Dónall Mac Amhlaigh Exiles. Translated by Mícheál Ó hAodha (Parthian, 2020) Awareness of working-class literature is only slowly growing in Ireland. This is not because it has not so far existed – far from it. Working-class people have known and cherished their tradition for a long time, as a source […]
We might see this as amusing, or a bit futuristic. Wrong! It’s here already. Amazon Health, Amazon Pharmacy and Babylon Health, among many others, are testing new “digital medical systems,” where you ask a computer about your health. This, in time, will spell the end of GPs as we know them.
The same systems could be used for cancer consultations or any
One of the defining marks of a colony (or neo-colony) is its adoption of the ideology, and especially the language, of the conqueror.
THE GOVERNMENT has been forced to postpone a controversial vote on the Comprehensive Economic and Trade Agreement (CETA)—a free-trade agreement between the European Union and Canada—until the new year.
It had hoped to have it ratified by the Dáil after a 55-minute debate on 15 December. The vote had already been postponed from October to give the Green Party leader, Eamon Ryan, time to convince his members to support the treaty, which he has failed to do. A number of senior members still have concerns, and they are attempting to
THERE HAS been a lot of discussion lately in left circles about the relationship between the Connolly Youth Movement and the Communist Party of Ireland, a relationship, it must be said, that is going through a difficult time at the moment.
In an attempt to give some context and to clarify some historical aspects of the relationship, Socialist Voice asked Seán Edwards (CPI international convenor and a founder-member of the CYM) and Eddie Glackin (CPI education convenor and a former general secretary of the CYM) for their recollections of the formation and early years of the CYM and its relationship with the party.
The six county state of Northern Ireland will reach its hundredth birthday in May. The British government, with enthusiastic support from Northern unionists, is making preparations to celebrate the anniversary.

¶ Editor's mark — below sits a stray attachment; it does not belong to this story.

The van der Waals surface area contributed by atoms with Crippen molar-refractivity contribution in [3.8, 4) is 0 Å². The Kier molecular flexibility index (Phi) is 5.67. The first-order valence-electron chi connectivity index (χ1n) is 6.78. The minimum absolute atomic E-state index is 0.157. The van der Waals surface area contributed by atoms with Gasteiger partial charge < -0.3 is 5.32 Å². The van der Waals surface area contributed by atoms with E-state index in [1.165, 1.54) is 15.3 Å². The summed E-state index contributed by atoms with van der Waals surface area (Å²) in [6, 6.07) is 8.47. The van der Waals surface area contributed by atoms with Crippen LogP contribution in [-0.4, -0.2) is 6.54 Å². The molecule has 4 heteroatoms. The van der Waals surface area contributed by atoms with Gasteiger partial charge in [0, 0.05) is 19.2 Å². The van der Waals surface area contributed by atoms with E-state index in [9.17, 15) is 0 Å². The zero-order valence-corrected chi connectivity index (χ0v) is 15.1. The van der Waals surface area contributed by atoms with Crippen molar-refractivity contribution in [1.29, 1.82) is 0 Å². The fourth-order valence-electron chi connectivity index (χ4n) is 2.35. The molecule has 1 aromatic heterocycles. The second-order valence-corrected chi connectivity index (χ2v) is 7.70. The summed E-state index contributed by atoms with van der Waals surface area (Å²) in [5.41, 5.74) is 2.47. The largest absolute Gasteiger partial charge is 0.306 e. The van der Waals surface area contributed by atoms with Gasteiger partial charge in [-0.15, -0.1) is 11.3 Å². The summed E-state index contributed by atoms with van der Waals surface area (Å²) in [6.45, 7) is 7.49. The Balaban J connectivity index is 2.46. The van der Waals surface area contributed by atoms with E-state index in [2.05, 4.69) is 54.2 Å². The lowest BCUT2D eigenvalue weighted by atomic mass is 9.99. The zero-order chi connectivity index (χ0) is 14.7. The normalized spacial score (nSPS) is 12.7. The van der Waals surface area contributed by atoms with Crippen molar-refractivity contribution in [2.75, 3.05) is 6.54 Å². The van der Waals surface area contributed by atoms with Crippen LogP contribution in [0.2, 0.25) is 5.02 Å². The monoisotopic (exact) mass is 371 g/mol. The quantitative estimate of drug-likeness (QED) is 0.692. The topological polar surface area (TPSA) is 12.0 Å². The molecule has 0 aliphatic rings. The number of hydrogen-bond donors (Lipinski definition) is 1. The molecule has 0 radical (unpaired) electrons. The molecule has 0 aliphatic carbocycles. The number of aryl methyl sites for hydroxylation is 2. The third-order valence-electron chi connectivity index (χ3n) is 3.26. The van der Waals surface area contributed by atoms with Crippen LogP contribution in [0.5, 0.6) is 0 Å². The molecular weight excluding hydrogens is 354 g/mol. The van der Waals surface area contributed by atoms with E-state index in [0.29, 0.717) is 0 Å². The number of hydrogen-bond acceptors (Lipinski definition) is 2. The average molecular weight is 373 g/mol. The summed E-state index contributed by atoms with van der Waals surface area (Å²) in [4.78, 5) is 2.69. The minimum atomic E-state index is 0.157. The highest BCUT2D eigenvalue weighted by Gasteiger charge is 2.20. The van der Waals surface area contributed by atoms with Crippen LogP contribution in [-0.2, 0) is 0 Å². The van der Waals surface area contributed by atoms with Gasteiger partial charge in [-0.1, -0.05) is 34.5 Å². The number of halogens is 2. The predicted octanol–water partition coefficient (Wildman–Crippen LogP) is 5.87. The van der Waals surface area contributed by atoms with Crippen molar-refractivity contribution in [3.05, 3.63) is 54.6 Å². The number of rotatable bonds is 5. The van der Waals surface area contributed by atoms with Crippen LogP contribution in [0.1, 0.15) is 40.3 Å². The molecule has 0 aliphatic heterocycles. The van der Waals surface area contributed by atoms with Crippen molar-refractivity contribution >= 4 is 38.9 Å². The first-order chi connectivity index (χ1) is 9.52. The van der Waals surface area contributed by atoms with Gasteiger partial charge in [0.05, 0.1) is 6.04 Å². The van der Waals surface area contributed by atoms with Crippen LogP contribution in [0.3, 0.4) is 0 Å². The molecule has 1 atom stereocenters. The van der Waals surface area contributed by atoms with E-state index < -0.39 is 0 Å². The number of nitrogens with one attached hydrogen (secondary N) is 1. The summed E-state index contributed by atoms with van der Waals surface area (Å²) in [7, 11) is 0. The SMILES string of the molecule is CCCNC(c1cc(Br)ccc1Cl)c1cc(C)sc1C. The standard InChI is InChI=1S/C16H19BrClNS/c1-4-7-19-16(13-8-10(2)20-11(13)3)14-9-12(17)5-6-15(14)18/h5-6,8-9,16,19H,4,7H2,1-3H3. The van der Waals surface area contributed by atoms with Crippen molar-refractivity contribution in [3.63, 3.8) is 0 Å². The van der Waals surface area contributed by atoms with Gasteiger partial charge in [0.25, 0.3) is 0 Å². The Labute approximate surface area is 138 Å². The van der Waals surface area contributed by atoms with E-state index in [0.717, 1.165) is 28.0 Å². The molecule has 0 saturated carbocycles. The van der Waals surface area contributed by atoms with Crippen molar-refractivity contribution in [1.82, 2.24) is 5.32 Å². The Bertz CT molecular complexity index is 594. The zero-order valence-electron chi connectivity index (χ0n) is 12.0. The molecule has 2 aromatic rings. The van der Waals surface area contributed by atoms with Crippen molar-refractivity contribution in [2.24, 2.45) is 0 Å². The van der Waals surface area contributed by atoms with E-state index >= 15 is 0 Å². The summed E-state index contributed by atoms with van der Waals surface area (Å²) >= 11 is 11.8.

Though claiming to emphasise the future rather than its history, it is inevitable that the nature of the Northern state, past, present, and future, must come under scrutiny. With even the best will in the world it is …
Sinn Fein published their discussion document “Economic Benefits of a United Ireland”1 in November 2020; and, seeing that it’s a discussion paper for “contributing to the ongoing and exciting debate around a United Ireland,” it’s a worthwhile exercise to analyse and to critically engage with Sinn Féin’s vision for a united Ireland.
Two significant factors, Brexit and covid-19, have really accelerated the debate on reunification; and now, as stated in the document, “it is not a question about whether we can afford Irish Unity the fact is that we
HUNDRED years after the partition of Ireland, a survey carried out by the Nevin Economic Research Institute on the annual earnings of workers in the North has exposed the reality for workers living in this British colony.
Wages in the North are much lower than any region in Britain, as are those of workers on low pay, with a quarter of all workers earning less than the living wage.
For anyone interested in politics, the last weekend in November’s online festival, organised by the Peadar O’Donnell Socialist Republican Forum, offered a wide range of views…
The death of Terence MacSwiney on hunger strike, after seventy-four days, was not the first nor the last of that of Irish martyrs who died because of the intransigence of British imperialism. Originally a tactic used by suffragists, the hunger strike has become synonymous with Irish anti-imperialism, in part thanks […]
■ From the Plough to the Stars: An Anthology of Working People’s Prose from Contemporary Ireland “The cooks, the cleaners, the porters: Unsung heroes on the frontline,” the Irish Times declared in early May 2020, suddenly recognising that a society cannot function without the working class, for just a brief […]
Over recent years a discernible pattern has been emerging in many of those countries that the BBC likes to describe as “parliamentary democracies.” Long-established precedents are being flouted by elected power-brokers in the leading capitalist states. While those who govern on behalf of capitalism have never been reluctant to subvert […]
The 1990 Industrial Relations Act act puts the balance of power firmly on the side of employers and leaves workers powerless during industrial disputes and dependent on the judiciary finding in their favour. Jimmy Doran reports
NEXT YEAR the unashamedly right- wing and sectarian Orange Order will mark the centenary of the creation of the Northern Ireland statelet with “a massive number of events,” the centrepiece of which will be a huge parade from Stormont in May 2021.
ACCORDING TO the BBC, “MI5 has up to 700 staff in Northern Ireland based at regional headquarters in Holywood, County Down. It took over the lead role in intelligence gathering on ‘dissident republicans’ from the police in 2007. The operational framework was set out as part of the St Andrews Agreement a year earlier.”
COVID-19 has not been all bad news for those who govern Ireland’s 26-county state. Apart from giving Leo Varadkar and Micheál Martin continuing opportunities to pose solemnly in front of the television cameras it has allowed the Irish establishment to quietly ignore seminal events of a century ago.